Students ill-served by new policy

Aug. 11, 2013 @ 09:24 AM

On Friday, we learned that what the latest iteration of the UNC Board of Governors lacks in courage, it makes up for in callous pragmatism.

The board - albeit with quite a few different members - last year approved a forward-thinking pilot program for gender-neutral housing that would have given homosexual students the option of sharing on-campus suites with someone of the opposite sex.

Now a board loaded with fresh appointees from the General Assembly, which had threatened legislation against the housing idea, has killed the plan on its own.

In fact, as The Herald-Sun's Gregory Childress reported, the policy adopted by the board bears a lot of resemblance to Senate Bill 658. That bill's primary sponsor, Lincoln County Republican David Curtis, memorably said: "UNC did not become a national leader in academics by wasting time and tax dollars on frivolous social experiments."

"Both members of the House and Senate made it clear they were going to pass a law to this effect, and I think the board also felt it was important to maintain our autonomy over housing policy rather than the legislature setting it into state law," said Peter Hans, board chairman.

The board also apparently felt it was important to make this decision without discussion and during the summer, rightfully drawing criticism from Shane Windmeyer, executive director and founder of Campus Pride. He noted that a transgender student at UNC Charlotte committed suicide last year after harassment by other students.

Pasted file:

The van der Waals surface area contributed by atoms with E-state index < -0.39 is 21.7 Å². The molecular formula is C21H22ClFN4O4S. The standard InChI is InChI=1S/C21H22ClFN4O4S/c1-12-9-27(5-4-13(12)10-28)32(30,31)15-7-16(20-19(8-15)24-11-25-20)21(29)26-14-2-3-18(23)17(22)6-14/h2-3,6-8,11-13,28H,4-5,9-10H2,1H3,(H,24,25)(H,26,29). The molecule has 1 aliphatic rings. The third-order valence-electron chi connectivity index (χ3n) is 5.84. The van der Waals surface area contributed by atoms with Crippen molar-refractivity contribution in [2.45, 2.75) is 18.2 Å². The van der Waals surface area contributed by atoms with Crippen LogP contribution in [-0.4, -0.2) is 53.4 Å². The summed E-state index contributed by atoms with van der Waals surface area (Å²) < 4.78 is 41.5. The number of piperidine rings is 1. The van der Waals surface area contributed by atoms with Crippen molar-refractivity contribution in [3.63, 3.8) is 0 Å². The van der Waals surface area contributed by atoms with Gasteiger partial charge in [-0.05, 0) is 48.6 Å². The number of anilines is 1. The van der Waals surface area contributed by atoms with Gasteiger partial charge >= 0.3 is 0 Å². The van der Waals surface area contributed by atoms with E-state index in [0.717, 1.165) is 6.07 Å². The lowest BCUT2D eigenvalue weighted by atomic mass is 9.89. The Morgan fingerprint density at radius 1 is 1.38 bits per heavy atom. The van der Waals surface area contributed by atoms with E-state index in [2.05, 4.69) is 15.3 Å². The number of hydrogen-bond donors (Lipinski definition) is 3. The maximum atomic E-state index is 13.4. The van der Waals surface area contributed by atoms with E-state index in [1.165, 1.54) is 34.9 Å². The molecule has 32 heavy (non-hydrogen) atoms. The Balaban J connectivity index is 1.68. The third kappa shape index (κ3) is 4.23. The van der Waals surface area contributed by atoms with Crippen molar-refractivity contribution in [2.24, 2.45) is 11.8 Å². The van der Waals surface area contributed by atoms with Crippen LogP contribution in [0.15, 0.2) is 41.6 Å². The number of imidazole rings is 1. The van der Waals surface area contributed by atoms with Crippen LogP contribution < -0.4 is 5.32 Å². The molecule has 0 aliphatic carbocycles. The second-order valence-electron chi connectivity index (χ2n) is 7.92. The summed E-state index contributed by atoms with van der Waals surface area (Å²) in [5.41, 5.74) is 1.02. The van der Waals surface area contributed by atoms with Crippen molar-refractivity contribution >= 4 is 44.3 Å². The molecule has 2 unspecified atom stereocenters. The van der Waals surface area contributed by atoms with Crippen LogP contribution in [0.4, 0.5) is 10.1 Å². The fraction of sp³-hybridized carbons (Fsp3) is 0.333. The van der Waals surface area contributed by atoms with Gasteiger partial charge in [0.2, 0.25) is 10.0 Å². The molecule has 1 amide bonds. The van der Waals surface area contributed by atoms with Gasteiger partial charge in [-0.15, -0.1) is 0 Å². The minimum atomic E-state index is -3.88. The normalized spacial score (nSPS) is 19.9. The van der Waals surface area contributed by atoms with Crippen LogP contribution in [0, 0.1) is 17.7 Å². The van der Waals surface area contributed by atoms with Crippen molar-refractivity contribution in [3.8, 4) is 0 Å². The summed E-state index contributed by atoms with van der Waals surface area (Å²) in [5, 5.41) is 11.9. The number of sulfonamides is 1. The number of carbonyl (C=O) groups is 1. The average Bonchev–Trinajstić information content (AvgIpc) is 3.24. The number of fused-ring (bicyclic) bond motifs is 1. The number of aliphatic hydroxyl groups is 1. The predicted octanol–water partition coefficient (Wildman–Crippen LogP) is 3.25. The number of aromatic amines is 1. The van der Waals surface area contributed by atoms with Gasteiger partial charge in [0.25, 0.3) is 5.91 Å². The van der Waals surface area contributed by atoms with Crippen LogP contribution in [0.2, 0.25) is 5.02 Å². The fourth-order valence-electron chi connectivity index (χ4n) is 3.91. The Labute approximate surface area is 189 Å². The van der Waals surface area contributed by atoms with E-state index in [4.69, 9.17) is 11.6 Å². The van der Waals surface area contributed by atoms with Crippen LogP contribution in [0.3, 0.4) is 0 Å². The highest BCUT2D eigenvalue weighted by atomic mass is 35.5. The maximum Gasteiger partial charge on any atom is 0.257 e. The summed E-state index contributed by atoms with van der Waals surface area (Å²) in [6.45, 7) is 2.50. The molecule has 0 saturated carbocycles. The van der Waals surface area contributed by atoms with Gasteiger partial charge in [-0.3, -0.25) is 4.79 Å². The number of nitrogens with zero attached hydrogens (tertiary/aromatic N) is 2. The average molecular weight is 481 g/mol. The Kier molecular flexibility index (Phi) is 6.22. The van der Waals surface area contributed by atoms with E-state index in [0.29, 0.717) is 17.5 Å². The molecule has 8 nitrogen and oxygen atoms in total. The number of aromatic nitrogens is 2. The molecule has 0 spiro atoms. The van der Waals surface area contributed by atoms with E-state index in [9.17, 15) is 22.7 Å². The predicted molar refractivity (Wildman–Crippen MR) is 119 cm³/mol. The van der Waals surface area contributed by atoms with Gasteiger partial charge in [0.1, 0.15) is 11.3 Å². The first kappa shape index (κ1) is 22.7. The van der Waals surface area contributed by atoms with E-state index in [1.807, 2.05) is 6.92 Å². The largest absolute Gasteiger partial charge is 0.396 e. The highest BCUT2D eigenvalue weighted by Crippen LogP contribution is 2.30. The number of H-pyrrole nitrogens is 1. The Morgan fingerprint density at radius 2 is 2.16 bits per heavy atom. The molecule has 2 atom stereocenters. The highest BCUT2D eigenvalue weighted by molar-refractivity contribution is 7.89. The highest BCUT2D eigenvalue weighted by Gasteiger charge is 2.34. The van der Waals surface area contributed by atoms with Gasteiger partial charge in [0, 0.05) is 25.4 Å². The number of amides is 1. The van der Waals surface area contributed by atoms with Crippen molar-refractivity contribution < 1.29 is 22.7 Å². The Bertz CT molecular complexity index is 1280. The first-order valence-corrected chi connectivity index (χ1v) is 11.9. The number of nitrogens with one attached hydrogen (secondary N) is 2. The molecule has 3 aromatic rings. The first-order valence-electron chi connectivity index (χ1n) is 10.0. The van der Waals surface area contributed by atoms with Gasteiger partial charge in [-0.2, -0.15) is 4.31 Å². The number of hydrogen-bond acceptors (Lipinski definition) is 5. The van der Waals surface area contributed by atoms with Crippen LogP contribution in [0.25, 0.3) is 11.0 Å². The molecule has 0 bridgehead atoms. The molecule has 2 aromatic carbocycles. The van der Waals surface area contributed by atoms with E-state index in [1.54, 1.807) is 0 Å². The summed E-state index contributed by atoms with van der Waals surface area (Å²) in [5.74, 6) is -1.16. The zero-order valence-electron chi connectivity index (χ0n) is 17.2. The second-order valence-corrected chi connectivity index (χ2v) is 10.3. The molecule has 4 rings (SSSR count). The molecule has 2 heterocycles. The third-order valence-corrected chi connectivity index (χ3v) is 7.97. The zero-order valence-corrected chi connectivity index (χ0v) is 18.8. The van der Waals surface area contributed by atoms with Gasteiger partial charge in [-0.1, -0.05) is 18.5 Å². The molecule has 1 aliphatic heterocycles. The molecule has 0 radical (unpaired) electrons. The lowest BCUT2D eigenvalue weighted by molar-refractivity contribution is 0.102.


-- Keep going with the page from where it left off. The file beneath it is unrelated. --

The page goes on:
"For the UNC Board of Governors to pass it by consent, without discussion, doing it over the summer when students are gone, is not only disrespectful to this young person who lost her life, but it's also reckless and careless when it comes to campus safety."

So, in this game of chicken, the Board of Governors swerved first. Caught in their path: Students who want to feel safer residing at UNC college campuses.

The board's decision earned some praise on Friday, though. Tami Fitzgerald, executive director of the NC Values Coalition, said this of the policy:

"We applaud the UNC Board of Governors for passing a uniform housing policy that will prohibit students of the opposite sex from living together in on-campus housing unless they are siblings or legally married. With this uniform policy, our public universities and colleges can get back to the business of educating our students and preparing them to be productive members of our society, instead of promoting co-habitation among students of the opposite sex."

It is doubtful that gender-neutral housing would have led to a hotbed of college promiscuity, given that such housing has been offered at 66 private universities and 32 public schools, including eight of UNC's peers. Duke University offers a similar program.

Regardless, the board's decision now puts the choice back in the hands of LGBT students: Stay on-campus and give their housing dollars to a university system that puts political expediency ahead of their concerns, or seek off-campus options that feel more comfortable.